Everything You Should Know About Remedial Education

In mainstream schools, every student must learn certain things before proceeding to the next class. However, not all students learn at the same pace. Some are quick learners while others aren’t, and therefore need a little push and additional attention to attain maximum potential.

Nothing can be more challenging than having a child struggling at school. No one likes being left behind, and who wants to put in extra effort when you already feel that you have exhausted every available option? As parents & educators, you want your children to do better in school, and when they fall behind, it becomes your job to get them back on track.

Remedial education is the solution to giving kids an extra push. It has been designed to help students who have not been successful in traditional academic settings, and provides instruction and practice in skills that will enables learners to progress in the general education curriculum.

Remedial education is a holistic way of addressing learning difficulties, an umbrella term for special education or supportive learning programs which provide instruction in basic skills like reading or arithmetic. The curriculum varies from state to state but usually addresses several disciplines like literacy, social studies, math, science, and sometimes physical education.

Why is Remedial Education Important?

Remedial education is essential for students to receive instruction in basic math, reading, and writing skills that they have not yet acquired. In addition, these students find learning difficult in a classroom due to earlier struggles with language development and basic learning skills. Remedial classes can accommodate students’ needs by being able to provide one-on-one or small group classrooms for students. There are many reasons why there is a need for remedial education, including:

  • Students may have had trouble learning in the past and need more time to develop the skills they need to succeed academically. Remedial education provides a chance for students who have struggled with basic skills to build confidence in themselves and improve self-esteem—something significant for high school students looking ahead to college or career training programs.
  • Students may not have been exposed to the same level of academic rigour as others when they were younger. Remedial education provides an opportunity for students who are likely to become disengaged from school or drop out early to get the support they need to succeed in postsecondary education programs or careers.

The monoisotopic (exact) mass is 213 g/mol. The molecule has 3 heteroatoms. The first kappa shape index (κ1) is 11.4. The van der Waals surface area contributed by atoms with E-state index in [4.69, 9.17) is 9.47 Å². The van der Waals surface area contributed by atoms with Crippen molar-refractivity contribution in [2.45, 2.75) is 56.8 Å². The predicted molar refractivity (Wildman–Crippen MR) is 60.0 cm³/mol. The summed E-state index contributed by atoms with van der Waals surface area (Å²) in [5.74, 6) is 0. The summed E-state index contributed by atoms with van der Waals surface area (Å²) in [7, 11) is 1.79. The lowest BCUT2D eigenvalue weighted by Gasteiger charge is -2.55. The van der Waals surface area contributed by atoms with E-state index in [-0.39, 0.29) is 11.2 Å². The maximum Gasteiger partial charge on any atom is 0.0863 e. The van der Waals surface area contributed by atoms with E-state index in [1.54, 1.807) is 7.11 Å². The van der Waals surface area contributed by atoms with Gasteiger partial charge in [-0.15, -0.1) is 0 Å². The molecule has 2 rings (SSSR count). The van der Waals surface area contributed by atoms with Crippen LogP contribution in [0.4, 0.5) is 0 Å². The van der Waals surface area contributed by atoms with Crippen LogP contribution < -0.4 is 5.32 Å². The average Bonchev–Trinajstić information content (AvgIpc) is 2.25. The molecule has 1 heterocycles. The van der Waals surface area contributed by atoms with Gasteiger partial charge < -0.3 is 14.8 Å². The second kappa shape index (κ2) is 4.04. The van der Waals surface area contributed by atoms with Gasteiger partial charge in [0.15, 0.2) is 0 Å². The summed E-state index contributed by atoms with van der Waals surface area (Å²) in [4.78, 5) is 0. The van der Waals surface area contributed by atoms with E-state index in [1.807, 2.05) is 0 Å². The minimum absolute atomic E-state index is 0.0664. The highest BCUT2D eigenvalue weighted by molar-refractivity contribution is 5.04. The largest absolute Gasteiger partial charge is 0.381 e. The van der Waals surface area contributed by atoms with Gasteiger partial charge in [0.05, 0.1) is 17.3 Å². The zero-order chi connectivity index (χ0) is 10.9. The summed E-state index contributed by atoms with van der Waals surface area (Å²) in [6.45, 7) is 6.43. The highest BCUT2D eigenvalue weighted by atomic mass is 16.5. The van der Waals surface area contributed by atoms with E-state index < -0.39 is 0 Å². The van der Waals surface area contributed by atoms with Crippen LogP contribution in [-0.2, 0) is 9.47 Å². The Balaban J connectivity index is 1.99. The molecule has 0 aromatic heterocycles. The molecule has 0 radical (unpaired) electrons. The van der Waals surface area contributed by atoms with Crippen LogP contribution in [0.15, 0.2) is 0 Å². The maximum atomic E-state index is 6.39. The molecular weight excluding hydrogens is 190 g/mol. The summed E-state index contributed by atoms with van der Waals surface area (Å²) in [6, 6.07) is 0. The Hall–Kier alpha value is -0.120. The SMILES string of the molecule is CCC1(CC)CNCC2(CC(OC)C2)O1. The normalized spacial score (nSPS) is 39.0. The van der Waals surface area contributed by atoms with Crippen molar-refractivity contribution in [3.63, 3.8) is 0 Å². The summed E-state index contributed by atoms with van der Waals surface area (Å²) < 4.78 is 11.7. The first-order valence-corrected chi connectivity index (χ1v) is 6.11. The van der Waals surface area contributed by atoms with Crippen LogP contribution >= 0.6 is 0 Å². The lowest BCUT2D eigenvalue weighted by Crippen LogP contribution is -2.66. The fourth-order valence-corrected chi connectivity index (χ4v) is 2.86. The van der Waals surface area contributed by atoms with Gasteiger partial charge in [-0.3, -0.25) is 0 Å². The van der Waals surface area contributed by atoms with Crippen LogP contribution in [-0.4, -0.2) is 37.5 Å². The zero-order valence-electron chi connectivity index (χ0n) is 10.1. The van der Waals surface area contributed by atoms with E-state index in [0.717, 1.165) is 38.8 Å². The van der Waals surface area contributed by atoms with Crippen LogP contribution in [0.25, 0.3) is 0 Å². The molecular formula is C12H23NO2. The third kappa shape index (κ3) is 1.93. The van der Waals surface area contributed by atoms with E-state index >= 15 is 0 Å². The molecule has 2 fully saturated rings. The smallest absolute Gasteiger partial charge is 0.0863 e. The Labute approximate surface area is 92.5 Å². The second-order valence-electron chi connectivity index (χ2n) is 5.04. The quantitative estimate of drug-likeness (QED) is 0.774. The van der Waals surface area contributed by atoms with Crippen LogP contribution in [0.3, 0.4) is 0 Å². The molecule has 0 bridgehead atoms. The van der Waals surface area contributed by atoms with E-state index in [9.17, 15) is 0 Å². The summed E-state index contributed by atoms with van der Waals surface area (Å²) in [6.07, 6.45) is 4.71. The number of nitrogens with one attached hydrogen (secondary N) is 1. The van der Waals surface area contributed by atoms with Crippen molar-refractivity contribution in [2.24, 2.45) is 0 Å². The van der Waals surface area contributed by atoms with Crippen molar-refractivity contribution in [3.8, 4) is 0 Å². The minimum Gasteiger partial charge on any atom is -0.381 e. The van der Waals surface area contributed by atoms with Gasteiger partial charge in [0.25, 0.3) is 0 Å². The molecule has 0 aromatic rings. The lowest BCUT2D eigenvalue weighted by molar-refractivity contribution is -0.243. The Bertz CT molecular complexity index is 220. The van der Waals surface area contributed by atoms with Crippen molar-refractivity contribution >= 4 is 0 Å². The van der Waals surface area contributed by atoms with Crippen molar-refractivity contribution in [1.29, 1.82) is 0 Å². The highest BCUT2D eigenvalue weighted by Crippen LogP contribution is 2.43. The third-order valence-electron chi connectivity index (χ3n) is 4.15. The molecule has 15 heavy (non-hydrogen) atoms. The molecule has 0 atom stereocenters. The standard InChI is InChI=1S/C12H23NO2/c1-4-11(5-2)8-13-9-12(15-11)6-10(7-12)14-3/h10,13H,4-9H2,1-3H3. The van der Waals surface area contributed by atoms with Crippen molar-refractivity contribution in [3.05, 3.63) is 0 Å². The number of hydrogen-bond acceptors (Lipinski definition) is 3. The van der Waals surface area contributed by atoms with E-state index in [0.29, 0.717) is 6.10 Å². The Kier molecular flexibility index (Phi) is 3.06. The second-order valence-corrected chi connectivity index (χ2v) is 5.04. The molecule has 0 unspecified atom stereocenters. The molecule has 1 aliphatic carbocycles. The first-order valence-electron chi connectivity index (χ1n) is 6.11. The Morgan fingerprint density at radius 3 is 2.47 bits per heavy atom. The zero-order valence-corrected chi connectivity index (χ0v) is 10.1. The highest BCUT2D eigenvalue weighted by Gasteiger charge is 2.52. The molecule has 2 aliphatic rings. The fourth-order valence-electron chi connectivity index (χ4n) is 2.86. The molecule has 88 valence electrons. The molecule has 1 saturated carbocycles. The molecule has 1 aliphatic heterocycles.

• Students may come from an environment where they do not have access to quality instruction or resources. Remedial education provides an opportunity for students facing academic challenges due to learning disabilities or other factors to receive additional support from qualified teachers and counsellors to achieve their goals.
  • Students may have been dealing with issues at home that made it difficult to focus on academics. They may have had trouble adjusting socially and felt isolated or alone. Or they may have struggled with an undiagnosed learning disability that was never addressed or treated appropriately within the public school system. Remedial education can give a push to such children, positively affecting a student’s ability to learn and be successful in school.

Methods of Remedial Education

Remedial education can be provided in many ways depending on the individual needs of the student as well as their desired learning style. For example, some students are more comfortable learning through reading, while others prefer auditory methods such as listening to lectures or watching videos. Below are some of them:

  • Supplemental Instruction: A teacher or other professional works with a student individually to help them understand a concept or skill they have not mastered. This can be done in person, via video conferencing, or online.
  • Compensatory Education: Students are provided with extra time and resources to make up for deficits identified through testing or assessment. This approach is sometimes used for students who have previously learned at an accelerated rate.
  • Small-Group Tutoring: Students work together in groups of three to six people with one instructor at a time. The instructor gives corrective feedback while they work together on specific assignments or projects related to the course material being taught. This method may be more effective than tutoring alone because students can learn from each other’s mistakes and instructor feedback.
  • Computer-Assisted Instruction (CAI): CAI uses computers to deliver instruction and practice materials tailored to the needs of individual students. The computer’s feedback mechanism provides immediate assessment and feedback so that students can learn at their own pace.

At Square Panda, our focus is on getting ECCE right to ensure that the need for remedial education is minimised down the line for students. To know more about our work, visit ecce.squarepanda.in